What's so appealing about a piece of string? And why would your cat rather play with an empty paper bag than the toy that came in it? Blame Mother Nature.
Cats are masters at finding fun in everyday objects. From bottle caps and bits of cellophane wrapping to your kids' stray Legos and other treasures lurking under couch cushions, they will play with just about anything they can get their paws on. It's part instinct and part exploration.
Your feline's favorite playthings tap into powerful predatory instincts. To them, that piece of string looks like a small snake slithering about. A pen cap quickly can become elusive prey. And that grocery bag is the perfect hiding spot for an ambush.
"Cats and kittens enjoy games of chase, pounce and ambush. These instincts are hot-wired into the cat, and the cat's behavior is triggered by motion," explains Amy Shojai, certified animal behavior consultant and author of 23 pet care books, including "Complete Kitten Care."
Any small object that tumbles, rolls or soars through the air is fair game, and if it crinkles, rattles or rustles, all the better. However, cats can face serious injury when "hunting" household objects.
"Cats love things that move and make noise, whether it is a rolling marble on a wood floor or a ball of yarn," says Steven Spitz, CEO of Big Apple Pet Supply. "While cats will go after most things that stir up their predatory instincts, there are definitely things that are not safe to play with. It's all fun and games until your cat decides to eat the very thing he was playing with."
*All Strung Up
It's the quintessential cat toy, but string is a dangerous plaything. Cats can't resist the wiggle of rope, yarn, ribbon and cording, but these tempting toys pose a very serious hazard to unsuspecting felines.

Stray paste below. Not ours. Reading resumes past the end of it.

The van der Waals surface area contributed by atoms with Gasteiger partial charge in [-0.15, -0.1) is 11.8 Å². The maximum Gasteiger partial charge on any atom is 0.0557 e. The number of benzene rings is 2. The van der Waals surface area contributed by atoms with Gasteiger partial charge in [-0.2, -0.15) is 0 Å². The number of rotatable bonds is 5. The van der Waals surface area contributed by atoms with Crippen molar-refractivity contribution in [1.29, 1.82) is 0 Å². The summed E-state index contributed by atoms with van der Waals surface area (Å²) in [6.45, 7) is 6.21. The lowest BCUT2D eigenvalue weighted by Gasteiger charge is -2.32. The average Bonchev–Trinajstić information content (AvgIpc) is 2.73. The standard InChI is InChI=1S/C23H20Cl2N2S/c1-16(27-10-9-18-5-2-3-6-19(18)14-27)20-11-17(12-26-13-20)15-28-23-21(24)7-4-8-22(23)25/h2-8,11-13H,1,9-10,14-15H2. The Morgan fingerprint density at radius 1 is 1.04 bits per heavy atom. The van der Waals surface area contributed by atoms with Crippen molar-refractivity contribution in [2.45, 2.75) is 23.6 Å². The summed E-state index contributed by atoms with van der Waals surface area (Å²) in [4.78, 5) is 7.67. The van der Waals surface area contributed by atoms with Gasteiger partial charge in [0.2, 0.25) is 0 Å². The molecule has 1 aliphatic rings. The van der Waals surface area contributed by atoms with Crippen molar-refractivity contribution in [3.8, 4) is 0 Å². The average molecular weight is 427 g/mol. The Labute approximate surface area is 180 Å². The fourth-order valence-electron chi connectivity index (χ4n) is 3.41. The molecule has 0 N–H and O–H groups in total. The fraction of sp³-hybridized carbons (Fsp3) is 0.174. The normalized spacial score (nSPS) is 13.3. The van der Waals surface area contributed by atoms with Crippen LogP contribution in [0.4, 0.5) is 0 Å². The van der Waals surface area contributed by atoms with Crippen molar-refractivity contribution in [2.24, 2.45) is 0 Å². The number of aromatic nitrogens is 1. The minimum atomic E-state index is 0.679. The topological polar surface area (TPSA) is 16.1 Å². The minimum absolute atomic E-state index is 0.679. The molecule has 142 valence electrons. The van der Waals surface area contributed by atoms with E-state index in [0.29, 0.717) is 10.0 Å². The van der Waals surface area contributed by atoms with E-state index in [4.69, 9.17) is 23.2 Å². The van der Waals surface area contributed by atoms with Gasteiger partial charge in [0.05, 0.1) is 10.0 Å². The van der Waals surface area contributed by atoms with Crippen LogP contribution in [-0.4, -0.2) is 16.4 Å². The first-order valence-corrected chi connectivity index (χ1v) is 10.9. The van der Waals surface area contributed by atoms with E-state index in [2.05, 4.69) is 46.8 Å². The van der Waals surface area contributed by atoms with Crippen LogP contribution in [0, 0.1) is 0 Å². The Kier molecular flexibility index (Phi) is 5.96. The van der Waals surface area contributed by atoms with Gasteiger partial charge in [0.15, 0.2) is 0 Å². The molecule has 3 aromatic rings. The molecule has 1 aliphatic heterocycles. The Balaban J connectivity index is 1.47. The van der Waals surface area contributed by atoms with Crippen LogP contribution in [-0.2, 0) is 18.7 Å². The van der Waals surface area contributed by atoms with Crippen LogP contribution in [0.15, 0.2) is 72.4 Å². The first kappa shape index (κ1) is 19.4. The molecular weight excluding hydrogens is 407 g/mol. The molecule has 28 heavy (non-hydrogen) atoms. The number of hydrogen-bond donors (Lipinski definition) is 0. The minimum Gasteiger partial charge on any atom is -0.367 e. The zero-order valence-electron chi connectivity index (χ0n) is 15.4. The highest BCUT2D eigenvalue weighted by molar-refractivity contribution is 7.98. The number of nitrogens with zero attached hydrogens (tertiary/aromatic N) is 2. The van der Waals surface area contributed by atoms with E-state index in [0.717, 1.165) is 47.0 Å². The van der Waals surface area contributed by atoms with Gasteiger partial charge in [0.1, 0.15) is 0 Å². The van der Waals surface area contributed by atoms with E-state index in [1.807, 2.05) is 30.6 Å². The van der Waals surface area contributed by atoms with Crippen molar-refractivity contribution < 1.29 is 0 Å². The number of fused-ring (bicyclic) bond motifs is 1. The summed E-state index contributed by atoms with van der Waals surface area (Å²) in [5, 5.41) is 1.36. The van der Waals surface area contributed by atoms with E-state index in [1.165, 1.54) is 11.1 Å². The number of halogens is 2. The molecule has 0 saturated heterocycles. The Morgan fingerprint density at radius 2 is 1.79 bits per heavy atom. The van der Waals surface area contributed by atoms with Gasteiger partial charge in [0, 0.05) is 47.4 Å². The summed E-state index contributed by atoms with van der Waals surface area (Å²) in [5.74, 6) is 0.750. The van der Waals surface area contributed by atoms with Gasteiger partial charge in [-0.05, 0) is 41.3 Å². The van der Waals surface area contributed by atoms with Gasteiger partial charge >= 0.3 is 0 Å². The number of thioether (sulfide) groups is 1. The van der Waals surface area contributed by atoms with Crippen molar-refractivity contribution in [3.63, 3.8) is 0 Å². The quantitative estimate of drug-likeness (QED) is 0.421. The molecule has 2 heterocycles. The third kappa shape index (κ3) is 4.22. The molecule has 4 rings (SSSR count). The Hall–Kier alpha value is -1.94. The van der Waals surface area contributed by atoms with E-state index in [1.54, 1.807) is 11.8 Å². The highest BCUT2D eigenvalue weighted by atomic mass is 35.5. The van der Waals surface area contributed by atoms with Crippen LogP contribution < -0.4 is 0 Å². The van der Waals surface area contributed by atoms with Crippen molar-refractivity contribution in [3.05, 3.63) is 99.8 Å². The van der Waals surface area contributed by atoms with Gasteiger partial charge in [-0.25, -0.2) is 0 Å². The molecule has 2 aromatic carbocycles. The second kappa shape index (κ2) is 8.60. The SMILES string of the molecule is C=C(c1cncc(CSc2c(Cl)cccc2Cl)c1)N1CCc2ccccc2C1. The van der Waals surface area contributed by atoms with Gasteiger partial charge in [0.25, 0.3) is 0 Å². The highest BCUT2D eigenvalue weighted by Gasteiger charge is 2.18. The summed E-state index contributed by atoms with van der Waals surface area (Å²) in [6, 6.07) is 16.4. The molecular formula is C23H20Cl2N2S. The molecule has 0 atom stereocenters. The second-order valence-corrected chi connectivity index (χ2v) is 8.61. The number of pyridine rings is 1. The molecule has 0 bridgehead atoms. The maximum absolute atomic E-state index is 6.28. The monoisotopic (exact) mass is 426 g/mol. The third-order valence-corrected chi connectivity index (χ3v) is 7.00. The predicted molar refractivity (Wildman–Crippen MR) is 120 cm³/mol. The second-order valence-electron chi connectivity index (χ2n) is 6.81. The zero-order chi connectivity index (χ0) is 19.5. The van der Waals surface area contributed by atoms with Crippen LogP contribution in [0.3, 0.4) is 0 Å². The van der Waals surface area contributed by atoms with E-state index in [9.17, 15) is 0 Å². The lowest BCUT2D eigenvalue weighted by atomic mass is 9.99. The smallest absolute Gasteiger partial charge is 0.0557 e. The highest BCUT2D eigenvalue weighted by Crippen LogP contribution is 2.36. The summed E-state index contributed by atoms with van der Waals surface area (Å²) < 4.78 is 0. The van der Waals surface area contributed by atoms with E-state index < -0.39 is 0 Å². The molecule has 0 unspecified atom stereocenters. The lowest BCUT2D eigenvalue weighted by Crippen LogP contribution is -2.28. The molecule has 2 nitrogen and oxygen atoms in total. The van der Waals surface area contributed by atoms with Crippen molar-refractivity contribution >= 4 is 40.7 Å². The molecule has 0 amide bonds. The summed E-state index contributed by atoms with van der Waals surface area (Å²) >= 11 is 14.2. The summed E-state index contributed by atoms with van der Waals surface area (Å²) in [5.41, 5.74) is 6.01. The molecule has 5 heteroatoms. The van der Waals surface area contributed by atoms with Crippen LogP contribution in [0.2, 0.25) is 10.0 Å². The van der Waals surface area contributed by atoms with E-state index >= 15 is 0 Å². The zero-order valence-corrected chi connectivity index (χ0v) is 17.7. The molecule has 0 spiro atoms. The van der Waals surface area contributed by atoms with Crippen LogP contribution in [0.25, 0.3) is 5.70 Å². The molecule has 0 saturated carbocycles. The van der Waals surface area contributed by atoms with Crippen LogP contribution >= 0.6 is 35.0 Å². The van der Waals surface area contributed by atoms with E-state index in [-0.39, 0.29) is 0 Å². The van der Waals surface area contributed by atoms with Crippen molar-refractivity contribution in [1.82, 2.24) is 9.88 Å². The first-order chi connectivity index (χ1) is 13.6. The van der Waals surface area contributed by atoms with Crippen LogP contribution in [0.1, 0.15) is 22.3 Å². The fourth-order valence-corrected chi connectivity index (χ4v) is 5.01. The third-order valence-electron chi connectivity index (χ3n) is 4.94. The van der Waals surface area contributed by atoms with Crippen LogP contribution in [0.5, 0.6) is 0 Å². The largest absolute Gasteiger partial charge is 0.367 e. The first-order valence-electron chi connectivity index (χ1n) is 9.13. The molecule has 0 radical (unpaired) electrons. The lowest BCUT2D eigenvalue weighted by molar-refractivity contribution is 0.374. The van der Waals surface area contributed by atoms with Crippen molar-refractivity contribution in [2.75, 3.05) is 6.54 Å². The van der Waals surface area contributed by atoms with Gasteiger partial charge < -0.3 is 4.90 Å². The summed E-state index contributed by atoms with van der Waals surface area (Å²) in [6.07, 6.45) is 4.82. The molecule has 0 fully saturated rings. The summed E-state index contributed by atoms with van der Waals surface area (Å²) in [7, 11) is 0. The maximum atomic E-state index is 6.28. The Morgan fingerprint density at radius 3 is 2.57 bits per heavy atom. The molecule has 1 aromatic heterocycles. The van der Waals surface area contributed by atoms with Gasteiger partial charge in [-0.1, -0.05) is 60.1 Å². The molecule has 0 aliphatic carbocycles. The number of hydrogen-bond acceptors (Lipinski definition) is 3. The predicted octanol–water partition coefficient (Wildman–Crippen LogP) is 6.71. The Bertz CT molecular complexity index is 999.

"String is a favorite target because it moves in a variety of ways -- fast, slow, slithering like a snake or disappearing under objects. It's also an interactive toy with a person at the other end, which is appealing to many social cats," Shojai says. "However, string-type material, if swallowed, can kill a cat."
String can easily become wrapped around the base of the cat's tongue, damage soft tissues and block the intestinal tract -- and that means emergency surgery. Should your cat accidentally swallow string, do not attempt to pull it out. Get to the vet pronto!
"String or ribbon as a cat toy is an accident waiting to happen," Spitz says. "It can spell disaster for a cat's intestines -- and a cat with a string wrapped around its neck is not a pretty sight."
If you choose to satisfy your cat's string obsession with teaser-style toys, do so only under close supervision. They may be designed to foil felines, but crafty cats can chew through elastic, feather boas and foil ribbon in no time. When playtime is over, put them away -- and out of reach -- immediately.
Cats adore small nooks and crannies. Whether a cat is taking refuge for a quick nap or hiding out while "hunting," nothing beats an empty paper bag or cardboard box. However, these seemingly innocuous items pose some risk.